The federal government is currently implementing a new Canadian exit information system to collect basic biographical data (full name, date of birth, gender, nationality, travel document type / number and issuing authority) from travellers leaving the country.
Canada was the only member of the Five Eyes (an intelligence alliance consisting of the United Kingdom, the United States, Australia, New Zealand and Canada) that did not record exit data on its citizens upon departure in the recent past. Since 2011, the Governments of Canada and the USA are working together on the entry/exit initiative under the Beyond the Border Action Plan.
On September 18, 2017, Mr. Ralph Goodale, Minister of Public Safety stated on Bill C-21, An Act to amend the Customs Act in the House of Commons as follows:
It would likely come as a surprise to most Canadians that basic exit information is not collected already. We do, of course, take careful note of people arriving in Canada, but until now, we have only collected exit data on foreign nationals and permanent residents leaving the country. By contrast, most other countries keep track of who leaves as well as who arrives. We need to address this security loophole and in effect catch up to the rest of the world.Statement by Raloh Goodale, Minister of Public Safety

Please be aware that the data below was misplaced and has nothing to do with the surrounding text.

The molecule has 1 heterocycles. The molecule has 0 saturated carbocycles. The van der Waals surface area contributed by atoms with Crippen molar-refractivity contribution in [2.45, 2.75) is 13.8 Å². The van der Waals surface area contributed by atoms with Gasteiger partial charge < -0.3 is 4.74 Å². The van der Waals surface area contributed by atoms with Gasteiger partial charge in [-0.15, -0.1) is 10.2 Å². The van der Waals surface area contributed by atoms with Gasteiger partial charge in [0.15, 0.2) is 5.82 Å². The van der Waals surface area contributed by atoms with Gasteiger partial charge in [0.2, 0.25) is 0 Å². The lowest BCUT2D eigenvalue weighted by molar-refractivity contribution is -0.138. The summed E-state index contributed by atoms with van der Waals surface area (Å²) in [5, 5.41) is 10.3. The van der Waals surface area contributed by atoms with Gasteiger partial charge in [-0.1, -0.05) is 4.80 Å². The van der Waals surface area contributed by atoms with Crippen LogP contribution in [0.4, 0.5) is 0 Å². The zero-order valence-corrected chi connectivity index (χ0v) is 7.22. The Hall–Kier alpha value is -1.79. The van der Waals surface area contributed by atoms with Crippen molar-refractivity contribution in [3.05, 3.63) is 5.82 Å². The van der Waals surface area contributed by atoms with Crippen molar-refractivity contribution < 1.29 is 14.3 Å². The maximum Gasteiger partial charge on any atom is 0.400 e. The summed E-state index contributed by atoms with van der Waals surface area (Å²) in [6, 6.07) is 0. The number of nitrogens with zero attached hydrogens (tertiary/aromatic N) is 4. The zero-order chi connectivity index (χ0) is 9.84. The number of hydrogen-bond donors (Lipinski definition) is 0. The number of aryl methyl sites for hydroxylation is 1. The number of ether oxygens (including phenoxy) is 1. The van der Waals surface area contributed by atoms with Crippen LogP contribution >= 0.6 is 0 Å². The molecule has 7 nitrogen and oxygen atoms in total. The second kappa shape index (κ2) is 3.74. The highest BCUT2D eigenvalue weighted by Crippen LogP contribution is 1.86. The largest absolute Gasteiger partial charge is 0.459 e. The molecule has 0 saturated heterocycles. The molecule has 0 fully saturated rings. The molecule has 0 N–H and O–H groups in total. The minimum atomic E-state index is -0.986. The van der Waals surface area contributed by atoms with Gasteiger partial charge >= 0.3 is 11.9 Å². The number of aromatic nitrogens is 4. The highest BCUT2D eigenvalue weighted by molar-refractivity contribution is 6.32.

Canadian Exit Information Legislation
Since December 13, 2018, the newly passed Canadian exit information legislation aligned Canada with its allies and international partners, including the European Union, who have exit information systems in place.
Effective June 11, 2019, the Canadian Exit Information Regulations empower the Canada Border Services Agency (CBSA) to create exit records on all individuals leaving Canada by land. An exit record contains passport biodata along with date, time and location of departure. The complete travel history report will help the Government of Canada to decide on federal issues relating to border management, law enforcement, national security, citizenship, immigration, and social services.
Associated regulations for international travel by air are expected to come into force in summer 2020. Once implemented, CBSA will monitor departures by reviewing electronic passenger manifests (biodata, date/time/location of exits as well as flight information) provided by airlines.
Read more about the entry/exit initiative on the CBSA’s website.
Information provided in this article does not constitute immigration advice. Only authorised representatives are allowed to assist applicants with immigration and citizenship services for a fee. In addition, immigration laws, regulations, and policies are changing constantly.
If you need help with the assessment of your case, then obtain sound advice from Mrs. Katharina Kontaxis, RCIC. Only with a proper case strategy can you reach your goal of Canadian permanent residence or citizenship.
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